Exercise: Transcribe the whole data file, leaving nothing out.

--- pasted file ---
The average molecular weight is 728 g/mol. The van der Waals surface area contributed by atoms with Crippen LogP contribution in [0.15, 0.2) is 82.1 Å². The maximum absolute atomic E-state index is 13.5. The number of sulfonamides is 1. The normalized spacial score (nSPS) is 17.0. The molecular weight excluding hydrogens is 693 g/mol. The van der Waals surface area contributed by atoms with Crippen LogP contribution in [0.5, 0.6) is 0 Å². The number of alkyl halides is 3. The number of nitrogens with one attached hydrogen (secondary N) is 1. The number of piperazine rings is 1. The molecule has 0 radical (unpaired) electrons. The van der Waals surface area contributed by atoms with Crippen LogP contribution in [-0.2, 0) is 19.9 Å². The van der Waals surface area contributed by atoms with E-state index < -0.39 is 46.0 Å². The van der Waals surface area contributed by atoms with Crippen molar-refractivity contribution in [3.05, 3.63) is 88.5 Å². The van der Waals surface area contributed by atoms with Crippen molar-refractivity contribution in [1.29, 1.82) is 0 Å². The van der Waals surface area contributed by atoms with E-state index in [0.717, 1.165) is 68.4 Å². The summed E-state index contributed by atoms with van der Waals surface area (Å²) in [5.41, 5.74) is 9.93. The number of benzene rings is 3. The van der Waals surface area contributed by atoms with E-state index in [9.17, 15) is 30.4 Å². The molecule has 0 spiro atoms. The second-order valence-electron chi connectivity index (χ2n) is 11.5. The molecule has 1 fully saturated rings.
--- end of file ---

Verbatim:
The average molecular weight is 728 g/mol. The van der Waals surface area contributed by atoms with Crippen LogP contribution in [0.15, 0.2) is 82.1 Å². The maximum absolute atomic E-state index is 13.5. The number of sulfonamides is 1. The normalized spacial score (nSPS) is 17.0. The molecular weight excluding hydrogens is 693 g/mol. The van der Waals surface area contributed by atoms with Crippen LogP contribution in [0.5, 0.6) is 0 Å². The number of alkyl halides is 3. The number of nitrogens with one attached hydrogen (secondary N) is 1. The number of piperazine rings is 1. The molecule has 0 radical (unpaired) electrons. The van der Waals surface area contributed by atoms with Crippen LogP contribution in [-0.2, 0) is 19.9 Å². The van der Waals surface area contributed by atoms with E-state index < -0.39 is 46.0 Å². The van der Waals surface area contributed by atoms with Crippen molar-refractivity contribution in [3.05, 3.63) is 88.5 Å². The van der Waals surface area contributed by atoms with Crippen molar-refractivity contribution in [1.29, 1.82) is 0 Å². The van der Waals surface area contributed by atoms with E-state index in [0.717, 1.165) is 68.4 Å². The summed E-state index contributed by atoms with van der Waals surface area (Å²) in [5.41, 5.74) is 9.93. The number of benzene rings is 3. The van der Waals surface area contributed by atoms with E-state index in [9.17, 15) is 30.4 Å². The molecule has 0 spiro atoms. The second-order valence-electron chi connectivity index (χ2n) is 11.5. The molecule has 1 fully saturated rings.